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From a shop that seems lost in time, a Maine printer creates works of uncommon beauty

Almost four decades of “just loving to go to work.”

PORTLAND, Maine — In a studio packed with machines anywhere from 50 to 170 years old, David Wolfe turns out posters, prints, and books, all of them designed and made with the deft touch of a printer and the keen eye of an artist. He is fully capable of making—and has made—an exquisitely crafted book for which a collector might pay thousands of dollars. But that’s not where his heart lies.

“I’m not thrilled with making things that only a few people can experience,” Wolfe says. “I’m much more interested in making a poster that’s stapled up on a telephone pole.”

His studio seems more like a working museum than a business. You’ll look in vain for anything contemporary, and his most modern machine was built well over a half-century ago. But the beauty of it is that everything works—and more important, turns out books and prints with a look that is clean, elegant, timeless.

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“It’s a lot of technology that’s been thrown away and people haven’t seen it,” Wolfe says. “That’s where I get most of this equipment—shops closing and there’s no place to take it, and somebody calls me up and says any of this you want to come get, if you can move it, it’s yours.”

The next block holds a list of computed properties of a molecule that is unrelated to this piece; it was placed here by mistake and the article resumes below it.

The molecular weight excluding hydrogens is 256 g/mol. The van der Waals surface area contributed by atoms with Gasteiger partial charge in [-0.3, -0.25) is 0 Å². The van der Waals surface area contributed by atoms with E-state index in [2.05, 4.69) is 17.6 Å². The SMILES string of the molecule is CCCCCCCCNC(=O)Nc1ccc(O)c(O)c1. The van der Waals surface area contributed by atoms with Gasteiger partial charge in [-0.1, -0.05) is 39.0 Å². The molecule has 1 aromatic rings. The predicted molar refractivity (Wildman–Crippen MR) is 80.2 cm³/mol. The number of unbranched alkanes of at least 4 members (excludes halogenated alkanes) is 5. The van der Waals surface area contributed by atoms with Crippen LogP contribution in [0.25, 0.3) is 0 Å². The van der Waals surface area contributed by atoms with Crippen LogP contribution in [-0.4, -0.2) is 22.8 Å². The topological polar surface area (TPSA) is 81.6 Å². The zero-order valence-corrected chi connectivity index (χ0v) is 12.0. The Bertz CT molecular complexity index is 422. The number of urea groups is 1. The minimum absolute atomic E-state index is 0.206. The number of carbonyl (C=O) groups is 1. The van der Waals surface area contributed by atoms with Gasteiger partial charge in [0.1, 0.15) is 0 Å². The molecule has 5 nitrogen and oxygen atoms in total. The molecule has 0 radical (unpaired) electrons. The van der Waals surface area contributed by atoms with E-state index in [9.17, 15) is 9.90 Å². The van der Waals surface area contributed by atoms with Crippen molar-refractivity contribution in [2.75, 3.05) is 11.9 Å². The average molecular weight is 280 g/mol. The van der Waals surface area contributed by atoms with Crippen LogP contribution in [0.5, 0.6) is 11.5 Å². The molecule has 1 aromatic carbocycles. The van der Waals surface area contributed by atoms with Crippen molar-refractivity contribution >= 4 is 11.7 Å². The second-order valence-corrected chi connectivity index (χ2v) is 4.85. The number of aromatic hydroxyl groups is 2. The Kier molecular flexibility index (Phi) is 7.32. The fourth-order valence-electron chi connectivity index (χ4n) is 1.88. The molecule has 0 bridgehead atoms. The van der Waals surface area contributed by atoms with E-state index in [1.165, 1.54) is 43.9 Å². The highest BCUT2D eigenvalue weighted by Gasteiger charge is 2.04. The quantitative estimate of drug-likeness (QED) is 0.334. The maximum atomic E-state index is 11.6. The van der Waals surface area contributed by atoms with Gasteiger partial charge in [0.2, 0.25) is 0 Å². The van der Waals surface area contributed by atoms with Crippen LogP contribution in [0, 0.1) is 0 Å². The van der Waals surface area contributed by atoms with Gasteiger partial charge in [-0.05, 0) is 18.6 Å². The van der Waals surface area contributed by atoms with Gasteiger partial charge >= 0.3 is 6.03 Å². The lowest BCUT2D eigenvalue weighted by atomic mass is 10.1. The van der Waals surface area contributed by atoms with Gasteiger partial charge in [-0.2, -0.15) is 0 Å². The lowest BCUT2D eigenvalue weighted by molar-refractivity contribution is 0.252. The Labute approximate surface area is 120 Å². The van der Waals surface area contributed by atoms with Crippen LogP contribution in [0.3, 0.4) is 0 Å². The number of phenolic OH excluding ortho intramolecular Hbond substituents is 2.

Business is good, and Wolfe, who’s essentially a one-man operation, doesn’t have to worry about competition. His guess is that no more than ten businesses in the entire country do what he does. In any case, he didn’t get into printmaking for money. He does it because it’s deeply fulfilling.

“There’s not a lot of people out there that love what they do and just get up and want to go to work,” he says. “And I’ve been doing that almost forty years. Just loving to go to work.”

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